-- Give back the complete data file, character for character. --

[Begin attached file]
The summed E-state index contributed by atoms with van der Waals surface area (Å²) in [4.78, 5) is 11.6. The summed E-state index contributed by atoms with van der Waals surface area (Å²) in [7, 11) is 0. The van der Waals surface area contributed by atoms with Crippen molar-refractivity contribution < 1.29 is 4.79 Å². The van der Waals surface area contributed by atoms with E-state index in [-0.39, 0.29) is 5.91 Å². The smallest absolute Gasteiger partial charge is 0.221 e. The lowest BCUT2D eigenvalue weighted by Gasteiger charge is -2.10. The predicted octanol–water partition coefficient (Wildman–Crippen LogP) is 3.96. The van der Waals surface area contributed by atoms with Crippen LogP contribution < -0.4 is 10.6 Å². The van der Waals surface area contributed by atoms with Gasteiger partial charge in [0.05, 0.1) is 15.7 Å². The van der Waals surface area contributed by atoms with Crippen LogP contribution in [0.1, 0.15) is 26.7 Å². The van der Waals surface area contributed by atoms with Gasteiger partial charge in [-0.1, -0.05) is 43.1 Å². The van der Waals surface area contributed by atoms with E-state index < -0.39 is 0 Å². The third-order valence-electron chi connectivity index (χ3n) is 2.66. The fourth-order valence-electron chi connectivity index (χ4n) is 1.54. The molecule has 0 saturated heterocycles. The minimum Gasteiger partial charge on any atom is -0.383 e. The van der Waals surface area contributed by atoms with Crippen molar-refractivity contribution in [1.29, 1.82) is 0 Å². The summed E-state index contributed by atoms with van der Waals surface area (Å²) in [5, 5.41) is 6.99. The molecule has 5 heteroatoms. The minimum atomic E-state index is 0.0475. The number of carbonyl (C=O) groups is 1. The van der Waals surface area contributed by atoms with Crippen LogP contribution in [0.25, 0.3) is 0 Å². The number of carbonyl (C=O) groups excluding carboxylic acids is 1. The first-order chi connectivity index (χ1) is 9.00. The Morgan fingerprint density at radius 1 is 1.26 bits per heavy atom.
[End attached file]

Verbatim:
The summed E-state index contributed by atoms with van der Waals surface area (Å²) in [4.78, 5) is 11.6. The summed E-state index contributed by atoms with van der Waals surface area (Å²) in [7, 11) is 0. The van der Waals surface area contributed by atoms with Crippen molar-refractivity contribution < 1.29 is 4.79 Å². The van der Waals surface area contributed by atoms with E-state index in [-0.39, 0.29) is 5.91 Å². The smallest absolute Gasteiger partial charge is 0.221 e. The lowest BCUT2D eigenvalue weighted by Gasteiger charge is -2.10. The predicted octanol–water partition coefficient (Wildman–Crippen LogP) is 3.96. The van der Waals surface area contributed by atoms with Crippen LogP contribution < -0.4 is 10.6 Å². The van der Waals surface area contributed by atoms with Gasteiger partial charge in [0.05, 0.1) is 15.7 Å². The van der Waals surface area contributed by atoms with Crippen LogP contribution in [0.1, 0.15) is 26.7 Å². The van der Waals surface area contributed by atoms with Gasteiger partial charge in [-0.1, -0.05) is 43.1 Å². The van der Waals surface area contributed by atoms with E-state index < -0.39 is 0 Å². The third-order valence-electron chi connectivity index (χ3n) is 2.66. The fourth-order valence-electron chi connectivity index (χ4n) is 1.54. The molecule has 0 saturated heterocycles. The minimum Gasteiger partial charge on any atom is -0.383 e. The van der Waals surface area contributed by atoms with Crippen molar-refractivity contribution in [1.29, 1.82) is 0 Å². The summed E-state index contributed by atoms with van der Waals surface area (Å²) in [5, 5.41) is 6.99. The molecule has 5 heteroatoms. The minimum atomic E-state index is 0.0475. The number of carbonyl (C=O) groups is 1. The van der Waals surface area contributed by atoms with Crippen LogP contribution in [0.25, 0.3) is 0 Å². The number of carbonyl (C=O) groups excluding carboxylic acids is 1. The first-order chi connectivity index (χ1) is 9.00. The Morgan fingerprint density at radius 1 is 1.26 bits per heavy atom.